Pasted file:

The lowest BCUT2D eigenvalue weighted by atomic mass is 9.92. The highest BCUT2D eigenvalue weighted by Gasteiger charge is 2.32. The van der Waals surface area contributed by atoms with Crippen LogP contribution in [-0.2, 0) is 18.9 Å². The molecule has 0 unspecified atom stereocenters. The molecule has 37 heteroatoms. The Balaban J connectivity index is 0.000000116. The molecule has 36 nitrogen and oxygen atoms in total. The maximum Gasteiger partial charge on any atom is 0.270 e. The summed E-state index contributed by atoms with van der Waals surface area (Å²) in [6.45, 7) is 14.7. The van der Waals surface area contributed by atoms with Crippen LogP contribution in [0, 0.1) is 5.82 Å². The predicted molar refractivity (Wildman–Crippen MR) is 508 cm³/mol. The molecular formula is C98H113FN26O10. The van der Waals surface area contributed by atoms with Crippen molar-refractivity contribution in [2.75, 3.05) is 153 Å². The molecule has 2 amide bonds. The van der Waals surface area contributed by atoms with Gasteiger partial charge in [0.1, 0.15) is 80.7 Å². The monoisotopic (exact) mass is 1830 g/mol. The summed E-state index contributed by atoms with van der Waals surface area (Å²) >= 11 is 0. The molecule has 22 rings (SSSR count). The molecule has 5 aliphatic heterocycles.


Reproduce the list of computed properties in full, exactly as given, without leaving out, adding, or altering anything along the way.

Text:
The lowest BCUT2D eigenvalue weighted by atomic mass is 9.92. The highest BCUT2D eigenvalue weighted by Gasteiger charge is 2.32. The van der Waals surface area contributed by atoms with Crippen LogP contribution in [-0.2, 0) is 18.9 Å². The molecule has 0 unspecified atom stereocenters. The molecule has 37 heteroatoms. The Balaban J connectivity index is 0.000000116. The molecule has 36 nitrogen and oxygen atoms in total. The maximum Gasteiger partial charge on any atom is 0.270 e. The summed E-state index contributed by atoms with van der Waals surface area (Å²) in [6.45, 7) is 14.7. The van der Waals surface area contributed by atoms with Crippen LogP contribution in [0, 0.1) is 5.82 Å². The predicted molar refractivity (Wildman–Crippen MR) is 508 cm³/mol. The molecular formula is C98H113FN26O10. The van der Waals surface area contributed by atoms with Crippen molar-refractivity contribution in [2.75, 3.05) is 153 Å². The molecule has 2 amide bonds. The van der Waals surface area contributed by atoms with Gasteiger partial charge in [0.1, 0.15) is 80.7 Å². The monoisotopic (exact) mass is 1830 g/mol. The summed E-state index contributed by atoms with van der Waals surface area (Å²) >= 11 is 0. The molecule has 22 rings (SSSR count). The molecule has 5 aliphatic heterocycles.